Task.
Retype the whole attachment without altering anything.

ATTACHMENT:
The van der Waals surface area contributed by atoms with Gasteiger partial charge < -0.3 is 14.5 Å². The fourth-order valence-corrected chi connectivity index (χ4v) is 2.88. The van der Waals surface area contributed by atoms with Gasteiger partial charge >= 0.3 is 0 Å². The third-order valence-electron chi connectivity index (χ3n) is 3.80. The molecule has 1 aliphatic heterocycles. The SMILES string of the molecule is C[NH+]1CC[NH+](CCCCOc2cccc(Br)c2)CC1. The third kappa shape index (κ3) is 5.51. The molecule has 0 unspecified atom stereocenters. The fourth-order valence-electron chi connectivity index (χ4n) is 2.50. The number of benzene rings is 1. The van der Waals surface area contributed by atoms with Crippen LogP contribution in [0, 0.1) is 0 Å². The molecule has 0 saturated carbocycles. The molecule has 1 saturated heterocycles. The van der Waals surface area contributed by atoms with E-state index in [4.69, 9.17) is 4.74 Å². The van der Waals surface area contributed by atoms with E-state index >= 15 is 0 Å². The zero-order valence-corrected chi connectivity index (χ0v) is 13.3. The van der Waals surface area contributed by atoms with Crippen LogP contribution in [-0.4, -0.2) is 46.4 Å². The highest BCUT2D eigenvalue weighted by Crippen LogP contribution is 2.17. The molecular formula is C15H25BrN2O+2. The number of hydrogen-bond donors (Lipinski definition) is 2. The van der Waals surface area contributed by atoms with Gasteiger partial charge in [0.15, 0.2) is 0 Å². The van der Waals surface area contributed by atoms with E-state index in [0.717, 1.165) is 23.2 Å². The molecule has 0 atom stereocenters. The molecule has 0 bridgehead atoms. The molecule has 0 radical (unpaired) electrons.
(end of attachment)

The van der Waals surface area contributed by atoms with Gasteiger partial charge < -0.3 is 14.5 Å². The fourth-order valence-corrected chi connectivity index (χ4v) is 2.88. The van der Waals surface area contributed by atoms with Gasteiger partial charge >= 0.3 is 0 Å². The third-order valence-electron chi connectivity index (χ3n) is 3.80. The molecule has 1 aliphatic heterocycles. The SMILES string of the molecule is C[NH+]1CC[NH+](CCCCOc2cccc(Br)c2)CC1. The third kappa shape index (κ3) is 5.51. The molecule has 0 unspecified atom stereocenters. The fourth-order valence-electron chi connectivity index (χ4n) is 2.50. The number of benzene rings is 1. The van der Waals surface area contributed by atoms with Crippen LogP contribution in [0, 0.1) is 0 Å². The molecule has 0 saturated carbocycles. The molecule has 1 saturated heterocycles. The van der Waals surface area contributed by atoms with E-state index in [4.69, 9.17) is 4.74 Å². The van der Waals surface area contributed by atoms with E-state index >= 15 is 0 Å². The zero-order valence-corrected chi connectivity index (χ0v) is 13.3. The van der Waals surface area contributed by atoms with Crippen LogP contribution in [-0.4, -0.2) is 46.4 Å². The highest BCUT2D eigenvalue weighted by Crippen LogP contribution is 2.17. The molecular formula is C15H25BrN2O+2. The number of hydrogen-bond donors (Lipinski definition) is 2. The van der Waals surface area contributed by atoms with Gasteiger partial charge in [0.15, 0.2) is 0 Å². The van der Waals surface area contributed by atoms with E-state index in [0.717, 1.165) is 23.2 Å². The molecule has 0 atom stereocenters. The molecule has 0 bridgehead atoms. The molecule has 0 radical (unpaired) electrons.